And, you've got wonder how many similar sightings of monsters, or strange phenomenon over the decades have went unreported for fear of ridicule ...?
(-Originally published by Lynn Arave in the Standard-Examiner on May 30, 2014.)

--UPDATE: I heard this from the mother of a son who worked for Union Pacific.
 In about 2005, the son and another U.P. engineer were railroading their usual route from Ogden to Elko, Nev.
Both men claimed to have clearly spotted a flying creature zip in front of the train and speed away. It was clear and massive, kind of like a giant jellyfish.
Both men were shocked, never having seen anything like that in decades of driving trains.
This happened out by Lakeside, along the border of the west side of the Great Salt Lake.
They also claimed they spotted the same flying creature on their return trip to Ogden in the same area.
They said it was a living entity, not some drone or aircraft.

Monday, May 26, 2014

A Different Kind of History: Exploring the Ogden Cemetery

By Lynn Arave

HISTORY isn’t just found in books, libraries, or on the Internet.
There’s a humbling, yet definitive kind of history to be discovered in a cemetery
Many people make at least annual pilgrimages to area cemeteries -- and they should look at more than the flowers, or the graves of family and friends.
Take a short walk, explore … Find old graves and new ones, small ones and large ones.
There are tidbits of history to be discovered in cemeteries of those who lived before and helped pave the path for us.
There’s also the lesson in mortality here, that everyone eventually passes on, rich, or poor; famous, or not; young, or old.
The Ogden, Utah Cemetery, for example, is some 54 acres full of tens of thousands of names, dates, inscriptions and epitaphs.
Located at 1875 Monroe Boulevard – just north of 20th Street and just west of Monroe – this graveyard began in 1851.
Without any kind of map, or guide, here’s what stood out to me during several strolls through sections of the Ogden Cemetery:
-The most common epitaphs spotted were: “Families are forever,” “Together forever,” “Love is forever,” “Rest in peace,” “Gone fishin’,” “In loving memory,” “Forever beloved,” “Forever with the Lord,” and “Our angel Mom.”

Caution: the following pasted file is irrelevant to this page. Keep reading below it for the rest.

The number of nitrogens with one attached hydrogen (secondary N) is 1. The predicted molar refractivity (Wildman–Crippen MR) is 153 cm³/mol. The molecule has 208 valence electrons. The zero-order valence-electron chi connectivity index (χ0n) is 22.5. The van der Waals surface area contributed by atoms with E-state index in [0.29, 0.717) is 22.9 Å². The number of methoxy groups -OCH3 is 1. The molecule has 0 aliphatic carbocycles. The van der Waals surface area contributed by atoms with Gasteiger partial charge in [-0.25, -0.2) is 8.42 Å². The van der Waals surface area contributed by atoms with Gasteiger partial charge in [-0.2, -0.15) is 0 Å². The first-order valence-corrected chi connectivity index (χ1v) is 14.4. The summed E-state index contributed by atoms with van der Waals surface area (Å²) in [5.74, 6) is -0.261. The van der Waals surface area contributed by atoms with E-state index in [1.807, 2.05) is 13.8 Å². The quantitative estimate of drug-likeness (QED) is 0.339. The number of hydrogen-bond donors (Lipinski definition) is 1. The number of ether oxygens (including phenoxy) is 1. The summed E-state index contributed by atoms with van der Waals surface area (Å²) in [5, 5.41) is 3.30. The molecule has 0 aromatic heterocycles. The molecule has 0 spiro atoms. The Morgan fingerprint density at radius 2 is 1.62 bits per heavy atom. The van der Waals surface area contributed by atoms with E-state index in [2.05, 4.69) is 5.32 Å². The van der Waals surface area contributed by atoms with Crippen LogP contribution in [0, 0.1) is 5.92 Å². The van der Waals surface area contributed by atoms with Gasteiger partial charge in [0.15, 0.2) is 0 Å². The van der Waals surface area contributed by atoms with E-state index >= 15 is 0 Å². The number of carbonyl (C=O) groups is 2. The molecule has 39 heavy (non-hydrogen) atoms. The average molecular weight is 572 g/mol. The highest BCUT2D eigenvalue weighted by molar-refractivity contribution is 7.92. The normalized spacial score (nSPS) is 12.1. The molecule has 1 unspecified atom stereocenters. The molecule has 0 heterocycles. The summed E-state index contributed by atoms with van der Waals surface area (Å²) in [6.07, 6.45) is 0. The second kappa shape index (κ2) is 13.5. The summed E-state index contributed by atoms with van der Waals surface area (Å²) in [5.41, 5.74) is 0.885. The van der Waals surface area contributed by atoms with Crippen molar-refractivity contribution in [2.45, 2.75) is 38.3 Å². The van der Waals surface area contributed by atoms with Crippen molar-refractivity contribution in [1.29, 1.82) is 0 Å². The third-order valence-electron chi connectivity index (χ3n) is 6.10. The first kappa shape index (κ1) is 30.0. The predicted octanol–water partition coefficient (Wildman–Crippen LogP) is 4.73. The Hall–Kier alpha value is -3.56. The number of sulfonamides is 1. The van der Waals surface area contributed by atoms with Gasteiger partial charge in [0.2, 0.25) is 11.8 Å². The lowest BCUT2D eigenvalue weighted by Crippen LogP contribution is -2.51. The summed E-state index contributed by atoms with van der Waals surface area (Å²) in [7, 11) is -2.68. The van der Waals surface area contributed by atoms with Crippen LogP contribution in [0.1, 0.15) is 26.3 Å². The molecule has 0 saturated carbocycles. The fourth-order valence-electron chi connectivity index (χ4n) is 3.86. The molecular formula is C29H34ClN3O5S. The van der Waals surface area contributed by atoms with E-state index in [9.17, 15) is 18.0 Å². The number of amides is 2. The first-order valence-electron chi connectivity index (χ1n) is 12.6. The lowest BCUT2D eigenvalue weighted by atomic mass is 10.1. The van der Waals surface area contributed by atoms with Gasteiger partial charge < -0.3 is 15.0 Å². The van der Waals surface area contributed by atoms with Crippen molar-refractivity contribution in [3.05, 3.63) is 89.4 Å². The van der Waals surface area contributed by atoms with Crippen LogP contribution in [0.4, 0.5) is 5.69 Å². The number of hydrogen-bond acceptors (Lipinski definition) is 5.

-Saddest graves: The dozens in “Baby Land” (northwest corner of cemetery) where numerous small headstones herald the many infants buried there. Also, found elsewhere: three graves of the children of Jeff and Holly Ebert, all 3 of whom were born separately and only lived a matter hours after birth, being born between 1986 and 1987.
Examples of unusual epitaphs spotted:
-“A light from our household is gone. A voice we loved is stilled. A place is vacant in our house that can never be filled.” In memory of Martin H. Harris, Sept. 29, 1820-Feb. 14, 1889.
-“From his handsome face to his gorgeous eyes @ beautiful smile he’ll truly be missed @ never forgotten.” “TJ” Timothy Joe Arguello, June 13, 1991-June 26, 2010.
-“Each of us hopes to join you at last on the beautiful heavenly shore. Resting in hopes of a glorious resurrection.” Sarah Y. Thomas, June 26, 1843-March 14, 1906.

-“His contributions to horology during a long and vigorous life are immortal. He had a joy of working with the finest fabric of God’s universe – the measurement of the passing of time.” William H. Samelius, “Dean of American Watchmakers,” March 1, 1873-Nov. 5, 1961; Maybelle Holst Samelius, Sept. 24, 1880-Oct. 8, 1969.
-“Pioneer-churchman, businessman,” Chauncey Walker West, 6 February 1827-6 January 1870.
-“Called to serve Him, Heavn’ly King of glory, Chosen Heir to witness for his name, Far and wide I tell our Father's story, Far and wide his love proclaim.” Elder Stephen Alexander Richards, Feb. 9, 1984-July 22, 2007.

-“A Saintly giant of a woman. Matriarch of one of the largest families in the church,” Elizabeth Patrick Taylor, 1793-1880.
-“Captain of Mormon Battalion and founder of Ogden City,” James Brown, Sept. 30, 1801-Sept. 30, 1863.
 -"I will seek to lay a true foundation in the hearts of the pupils upon which they may build their education,” Louis Frederick Moench, founder and first principal of Weber State College, July 29, 1846-April 25, 1916.
-“One who was a friend to all,” Adam Thomas McEntire, Aug, 23, 1959-May 20, 1979.
-“All the world is a stage,” Thomas L. Poppleton, Oct. 15, 1926-Nov. 13, 2011
-“A loving mother true and kind, a beautiful memory left behind,” Martha Louise Highfield, Sept. 6, 1878-June 12, 1955.
“Victims Farmington Flood, Aug. 13, 1923”: Walter J. Wright, 1899-1923; (and) Weathy C. Wright, 1895-1923.
-“It’s heaven to be ridin’ down the trail,” Junior Ivan Taylor, April 15, 1910-Dec. 27, 1996.

-“Here rests a woodman of the world,” Thomas D. Swift, 1870-1926.
-“Not on this perishing stone, but in the book of life, and in the hearts of thy afflicted friends, is thy worth recorded,” John Hamer, Aug. 15, 1865-Aug. 2, 1890.
-AND, there’s also a special Tiffany’s Memorial Pet Cemetery, in the northeast section of the Ogden Cemetery. One headstone there that stood out was for a dog, Karo Carter, Dec. 14, 1984-July 11, 1996. “A smile, a wiggle and a wag … In memory of our devoted Lab” was the inscription.